The IFS Model views these parts as developing within us from birth in response to having to manage conflicts externally and in our internal world as our environment is unable to support our needs. This lack of response and support to who we are and what we need causes an emotional wound (pain) that we have to do something with. So we develop these parts to manage the pain by minimizing, forgeting, distracting etc. Throughout our lives these parts become more and more extreme through repetitive use.
Internal Family Systems works experientially by accessing these parts in the moment where we notice how they sit and live in our mind and body. To bring an internal experiential focusing to resolve the original wound they carry. As we work in this way we can develop a relationship to ourself that releases us from the outdated ways of managing the world based on the past and bring compassion and acceptance to all aprts of us.
EMDR sessions can be used within ongoing therapy to provide a safe focus on the targeted experience. This can be useful to work through and heal traumatic experiences. Research studies have shown that EMDR is effective in reducing the symptoms of PTSD and resolving memories so that one can experience the memory as a point in the past, rather than active in the present.
The EMDR technique uses bilateral stimulation that appears to activate areas of the brain that would not usually be active when processing an experience or memory. This has been shown through images of the brain during an EMDR session. This suggests that new information and experiences can be accessed throughout the processing of memories or fears and often comes in naturally.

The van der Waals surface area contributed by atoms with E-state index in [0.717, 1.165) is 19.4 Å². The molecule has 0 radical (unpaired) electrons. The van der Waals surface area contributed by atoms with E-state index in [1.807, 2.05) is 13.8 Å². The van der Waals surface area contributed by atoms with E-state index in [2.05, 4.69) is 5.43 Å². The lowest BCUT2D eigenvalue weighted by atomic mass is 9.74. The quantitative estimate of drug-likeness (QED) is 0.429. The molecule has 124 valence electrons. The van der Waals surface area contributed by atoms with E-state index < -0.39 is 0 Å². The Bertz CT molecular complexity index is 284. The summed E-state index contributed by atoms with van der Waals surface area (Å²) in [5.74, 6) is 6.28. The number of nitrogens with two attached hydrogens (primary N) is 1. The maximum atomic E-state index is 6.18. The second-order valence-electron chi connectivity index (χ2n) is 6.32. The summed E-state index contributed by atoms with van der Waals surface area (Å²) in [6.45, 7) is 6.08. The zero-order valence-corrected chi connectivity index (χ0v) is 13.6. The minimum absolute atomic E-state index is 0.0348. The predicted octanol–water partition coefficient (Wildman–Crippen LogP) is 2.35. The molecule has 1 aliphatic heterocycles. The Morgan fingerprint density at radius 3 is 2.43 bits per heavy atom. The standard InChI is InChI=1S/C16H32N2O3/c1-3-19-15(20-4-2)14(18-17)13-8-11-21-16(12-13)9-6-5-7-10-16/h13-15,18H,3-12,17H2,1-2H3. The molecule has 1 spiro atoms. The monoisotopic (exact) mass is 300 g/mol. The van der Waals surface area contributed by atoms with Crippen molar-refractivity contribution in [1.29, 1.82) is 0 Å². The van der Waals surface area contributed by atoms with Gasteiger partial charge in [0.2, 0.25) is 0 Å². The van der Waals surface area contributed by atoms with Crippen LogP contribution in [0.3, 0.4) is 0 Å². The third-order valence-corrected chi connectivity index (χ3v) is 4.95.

Bilateral stimulation is often achieved by a TheraTapper which you hold in each hand and it vibrates from one hand to the other. This provides a tactile bilateral stimulation that assists the neurophysiological system, the basis of the mind/body connection, to free itself of blockages and reconnect itself.
Symptoms that can be helped by EMDR
- High anxiety and lack of motivation
- Memories of a traumatic experience
- Unrealistic feelings of guilt and shame
- Fear of being alone
- Difficulty in trusting others
- Relationship problems
The studies have shown effectiveness with the following experiences:
loss of a loved one
injury of a loved one
witness to violence
childhood abuse and trauma
performance and test anxiety
depression/anxiety or panic/fears
post traumatic stress
brooding or worrying
There are a number of training that come under Somatic Psychotherapy such as somatic experiencing, sensorimotor, and somatic transformation that overlap in what they are focused on. Essentially they use interventions that focus on the release of trauma in the body. This focus is rooted in the present moment awareness of somatic experiences It highlights the importance of a regulated nervous system to enable a working through of the somatic experience. We draw on research from neurobiology and psychology in our understanding of how trauma and developmental trauma are responded to and held within the body and mind.
From this perspective, the therapist will be paying attention to the specific language of your body and what you may be expressing through posture, movement, sensations, tension, and gestures. Regulation is when our body and nervous system can tolerate our experience. When we are regulated our emotions, sensation, and autonomic systems are energetic and flow smoothly without being stressed. Our inbuilt relational systems (bonding, attachment, social engagement) provide the mechanisms to create a secure attachment. Experiences of safety and security are developed through the therapeutic relationship.
Some clinicians work solely from a somatic perspective. We tend to integrate somatic interventions within a therapeutic process that includes cognitive reflections and other approaches identified here.